Knowledge comes from the senses? In what language? Certainly not the language of mathematics, in which, Galileo rightly said, the book of nature is written. Look at the world. You don't see equations carved on the mountainsides. If you did, it would be because people had carved them. By the way, why don't we do that?


What's wrong with us?


Empiricism is inadequate because, well, scientific theories explain the seen in terms of the unseen. And the unseen, you have to admit, doesn't come to us through the senses. We don't see those nuclear reactions in stars. We don't see the origin of species. We don't see the curvature of space-time, and other universes. But we know about those things. How?

Well, the classic empiricist answer is induction — the unseen resembles the seen. But it doesn't. You know what the clinching evidence was that space-time is curved? It was a photograph — not of space-time, but of an eclipse, with a dot there rather than there. And the evidence for evolution? Some rocks and some finches. And parallel universes? Again: dots there rather than there, on a screen. What we see in all these cases bears no resemblance to the reality that we conclude is responsible — only a long chain of theoretical reasoning and interpretation connects them.

"Ah!" say creationists. "So you admit it's all interpretation. No one's ever seen evolution. We see rocks. You have your interpretation. We have ours. Yours comes from guesswork; ours, from the Bible." But what creationist and empiricists both ignore is that, in that sense, no one's ever seen a Bible either, that the eye only detects light, which we don't perceive. Brains only detect nerve impulses. And they don't perceive even those as what they really are, namely electrical crackles. So we perceive nothing as what it really is.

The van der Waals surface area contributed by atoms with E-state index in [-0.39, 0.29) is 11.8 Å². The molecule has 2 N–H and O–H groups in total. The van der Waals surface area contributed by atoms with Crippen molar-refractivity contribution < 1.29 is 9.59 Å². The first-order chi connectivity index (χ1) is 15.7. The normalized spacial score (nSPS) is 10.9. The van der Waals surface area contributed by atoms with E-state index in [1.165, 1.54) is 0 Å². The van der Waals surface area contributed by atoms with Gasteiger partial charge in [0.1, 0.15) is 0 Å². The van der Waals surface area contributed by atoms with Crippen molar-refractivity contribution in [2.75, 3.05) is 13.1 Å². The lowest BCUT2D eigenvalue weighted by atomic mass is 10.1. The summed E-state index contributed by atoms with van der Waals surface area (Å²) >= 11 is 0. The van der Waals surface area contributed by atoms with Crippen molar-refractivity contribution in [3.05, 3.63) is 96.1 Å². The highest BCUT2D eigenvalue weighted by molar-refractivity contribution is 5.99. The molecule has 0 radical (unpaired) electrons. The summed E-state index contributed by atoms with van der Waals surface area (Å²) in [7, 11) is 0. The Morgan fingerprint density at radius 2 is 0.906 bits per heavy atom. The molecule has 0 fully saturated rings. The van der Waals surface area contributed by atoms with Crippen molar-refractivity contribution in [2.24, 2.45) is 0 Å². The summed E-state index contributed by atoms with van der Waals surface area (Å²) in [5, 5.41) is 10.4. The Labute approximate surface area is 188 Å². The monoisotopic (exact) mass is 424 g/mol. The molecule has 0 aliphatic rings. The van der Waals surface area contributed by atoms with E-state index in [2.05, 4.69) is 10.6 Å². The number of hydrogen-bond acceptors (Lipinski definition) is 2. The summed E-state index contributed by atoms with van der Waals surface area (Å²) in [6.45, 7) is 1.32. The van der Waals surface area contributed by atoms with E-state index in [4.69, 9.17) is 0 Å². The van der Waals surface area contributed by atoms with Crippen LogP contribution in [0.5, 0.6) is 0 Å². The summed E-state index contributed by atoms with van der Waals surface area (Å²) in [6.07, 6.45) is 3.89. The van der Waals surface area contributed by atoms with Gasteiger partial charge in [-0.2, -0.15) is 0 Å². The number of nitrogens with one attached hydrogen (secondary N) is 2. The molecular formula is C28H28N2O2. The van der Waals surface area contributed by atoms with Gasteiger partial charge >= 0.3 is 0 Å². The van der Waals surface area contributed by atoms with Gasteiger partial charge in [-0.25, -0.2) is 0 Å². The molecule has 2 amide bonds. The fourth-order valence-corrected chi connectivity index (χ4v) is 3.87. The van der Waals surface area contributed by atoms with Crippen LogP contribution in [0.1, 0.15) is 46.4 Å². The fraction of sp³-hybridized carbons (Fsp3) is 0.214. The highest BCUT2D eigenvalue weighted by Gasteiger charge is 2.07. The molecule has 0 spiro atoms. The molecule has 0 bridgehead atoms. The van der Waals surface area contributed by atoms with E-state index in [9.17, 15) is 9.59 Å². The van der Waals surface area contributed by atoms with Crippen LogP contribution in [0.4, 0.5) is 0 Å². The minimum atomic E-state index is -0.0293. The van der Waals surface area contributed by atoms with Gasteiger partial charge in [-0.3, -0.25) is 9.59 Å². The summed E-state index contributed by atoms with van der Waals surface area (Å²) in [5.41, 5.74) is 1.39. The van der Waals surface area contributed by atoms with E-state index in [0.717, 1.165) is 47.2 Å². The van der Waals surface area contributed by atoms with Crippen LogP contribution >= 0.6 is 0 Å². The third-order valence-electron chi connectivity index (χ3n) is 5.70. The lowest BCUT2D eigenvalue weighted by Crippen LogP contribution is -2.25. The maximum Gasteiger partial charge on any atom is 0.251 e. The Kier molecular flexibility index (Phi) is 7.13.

Our connection to reality is never just perception. It's always, as Karl Popper put it, theory-laden. Scientific knowledge isn't derived from anything. Like all knowledge, it's conjectural, guesswork, tested by observation, not derived from it. So, were testable conjectures the great innovation that opened the intellectual prison gates? No, contrary to what's usually said, testability is common in myths and all sorts of other irrational modes of thinking. Any crank claiming the sun will go out next Tuesday has got a testable prediction.

Consider the ancient Greek myth explaining seasons. Hades, god of the underworld, kidnaps Persephone, the goddess of spring, and negotiates a forced marriage contract, requiring her to return regularly, and lets her go. And each year, she is magically compelled to return. And her mother, Demeter, goddess of the earth, is sad, and makes it cold and barren. That myth is testable. If winter is caused by Demeter's sadness, then it must happen everywhere on earth simultaneously. So if the ancient Greeks had only known that Australia is at its warmest when Demeter is at her saddest ...


they'd have known that their theory is false.


So, what was wrong with that myth and with all prescientific thinking? And what, then, made that momentous difference? I think there's one thing you have to care about and that implies testability, the scientific method, the Enlightenment and everything. And here's the crucial thing: there is such a thing as a defect in a story. I don't just mean a logical defect. I mean a bad explanation. What does that mean?